Journal Abstracts

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  • Abstract:

    The purpose of this study was to examine the relationship between Fetal Attachment (FA) and depression. Condon and Corkindale (1997) have found a relationship between the quality of FA and depression, in women, using the Antenatal Attachment Inventory (AAI; Condon, 1993) to measure FA and four different instruments to measure depression. Previous studies have failed to find a consistent relationship between FA and depression when employing the Fetal Attachment Scale (FAS; Cranley, 1981) to measure FA.

  • Abstract:

    The development of Cranley's (1981) Maternal Fetal Attachment Scale (MFAS) has stimulated a great deal of research and discussion about the theories, methods and moderating factors affecting prenatal attachment. However, there has been considerable questioning of the validity of the MFAS.

  • Abstract:

    Pregnant women have been prescribed bed rest for a variety of reasons: preterm labor, incompetent cervix, high-blood pressure, multiple gestation, placenta previa, and many other patient-specific complications. However, while the prescription of bed rest has become routine, the effectiveness of this potentially harmful treatment is still controversial. Pregnant women that are confined to bed rest are at an increased risk for physical, emotional and economic hardships.

  • Abstract:

    Objective: An analysis of a pre-existing data set of 606 inner city pregnant women collected by the Fetal Alcohol Research Center of Wayne State University School of Medicine in Detroit, Michigan, was conducted to determine if the inclusion of psychosocial variables would improve the prediction of low birth weight.

  • Abstract:

    The mothers of 15 asthmatic children were treated with a therapy that repaired the bonding between their children and them. Twelve children's asthma symptoms improved; of the 10 who were regularly taking medications, 8 no longer needed them. Improvement seemed dependent upon age, with children under 9 having the greatest benefit. All 7 Mexican-American children improved, using a Bilingual Bicultural counselor to treat the mothers.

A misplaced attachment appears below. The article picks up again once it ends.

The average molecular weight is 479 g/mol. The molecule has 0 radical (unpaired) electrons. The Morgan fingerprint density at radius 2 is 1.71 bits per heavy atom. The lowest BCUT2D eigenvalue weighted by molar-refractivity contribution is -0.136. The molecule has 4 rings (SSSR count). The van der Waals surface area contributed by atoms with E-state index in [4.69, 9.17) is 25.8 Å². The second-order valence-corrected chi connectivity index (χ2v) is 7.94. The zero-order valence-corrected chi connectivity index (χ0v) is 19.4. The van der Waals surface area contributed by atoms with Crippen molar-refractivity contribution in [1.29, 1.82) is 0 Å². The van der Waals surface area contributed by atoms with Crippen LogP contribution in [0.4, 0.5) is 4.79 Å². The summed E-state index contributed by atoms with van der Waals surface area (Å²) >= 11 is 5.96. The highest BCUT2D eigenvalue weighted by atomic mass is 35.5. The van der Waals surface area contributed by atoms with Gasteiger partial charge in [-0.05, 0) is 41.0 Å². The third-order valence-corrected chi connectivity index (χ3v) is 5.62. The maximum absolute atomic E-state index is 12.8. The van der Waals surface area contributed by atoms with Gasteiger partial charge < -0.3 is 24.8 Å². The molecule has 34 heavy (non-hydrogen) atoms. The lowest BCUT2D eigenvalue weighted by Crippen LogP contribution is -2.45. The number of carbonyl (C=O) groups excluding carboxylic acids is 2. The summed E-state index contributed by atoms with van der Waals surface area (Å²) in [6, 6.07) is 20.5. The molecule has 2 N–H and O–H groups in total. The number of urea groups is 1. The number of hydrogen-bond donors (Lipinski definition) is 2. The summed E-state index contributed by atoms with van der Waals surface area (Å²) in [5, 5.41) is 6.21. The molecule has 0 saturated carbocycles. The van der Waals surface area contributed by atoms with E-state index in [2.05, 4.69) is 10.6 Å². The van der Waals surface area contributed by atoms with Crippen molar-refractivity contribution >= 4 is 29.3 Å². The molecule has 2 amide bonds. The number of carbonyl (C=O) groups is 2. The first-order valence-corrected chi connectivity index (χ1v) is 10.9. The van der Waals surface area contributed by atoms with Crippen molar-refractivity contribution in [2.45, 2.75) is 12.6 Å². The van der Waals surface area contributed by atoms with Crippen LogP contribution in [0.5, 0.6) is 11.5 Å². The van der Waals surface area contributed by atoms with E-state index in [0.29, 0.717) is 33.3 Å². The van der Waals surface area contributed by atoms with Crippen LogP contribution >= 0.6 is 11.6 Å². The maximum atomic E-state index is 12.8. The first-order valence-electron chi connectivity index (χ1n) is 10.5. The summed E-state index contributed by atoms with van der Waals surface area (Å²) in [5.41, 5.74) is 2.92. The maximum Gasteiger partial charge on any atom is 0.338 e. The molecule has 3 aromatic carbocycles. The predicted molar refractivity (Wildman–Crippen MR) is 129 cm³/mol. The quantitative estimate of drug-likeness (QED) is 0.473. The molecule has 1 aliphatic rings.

• Abstract:

    A mother's violent behavior toward her child is related to her psychological well-being. Mothers who were violent with their children had been raised by a mother with an inappropriate parenting attitude. Anxiety related to this attitude was also associated with violent maternal behavior. Mothers who demonstrated low level of attachment to their child from the fetus to 4 years of age engaged in violence toward their 4-year-old children. Maternal violence was also associated with decreased bonding with the baby during pregnancy.

  • Abstract:

    This article is an adaptation of a chapter in a text edited by Marci Green and published by Karnac and is based on the ideas explored in The Developing Mind: How relationships and the brain interact to shape who we are (Guilford, 1999) and Parenting from the Inside Out: How a deeper self-understanding can help you raise children who thrive (with Mary Hartzell [2003]). It has been summarized in part in the article, The Mind, the Brain, and Human Relationships (Gynaelcology Forum International, 2003) and published online under the current title by Enneagram Monthly.

  • Abstract:

    Growing research interest in the connections between early experience and developmental outcome-in combination with technological innovations that have made possible measurement of mental process in a way never before possible-have wiped out the last vestiges of dichotomous (mind-body) thinking, and have opened the way to new understandings about how we become the people we become. This paper summarizes some aspects of the new research in developmental neurobiology, and suggests implications for understanding the behavior of both children and adults.

  • Abstract:

    There is an increasing body of evidence indicating that prenatal and perinatal factors predispose to externalizing behavior in the offspring. This paper first reviews recent empirical research on prenatal and perinatal complications and externalizing behavior. Brain dysfunction mechanisms are then discussed. It is suggested that (a) birth complications can cause brain damage and (b) brain damage can predispose to antisocial and violent behavior. Finally, the paper argues that prevention strategies using a multidisciplinary approach may help reduce prenatal and perinatal complications.

  • Abstract:

    Current estimates of the incidence of childhood sexual abuse range from 12% to 40%, indicating that a significant number of women enter pregnancy, labor and birth with past experiences of trauma. Recent quantitative research results have revealed little significant difference in rates of obstetrical complications and pregnancy outcomes in women reporting histories of childhood sexual abuse and those reporting no history of childhood sexual abuse.

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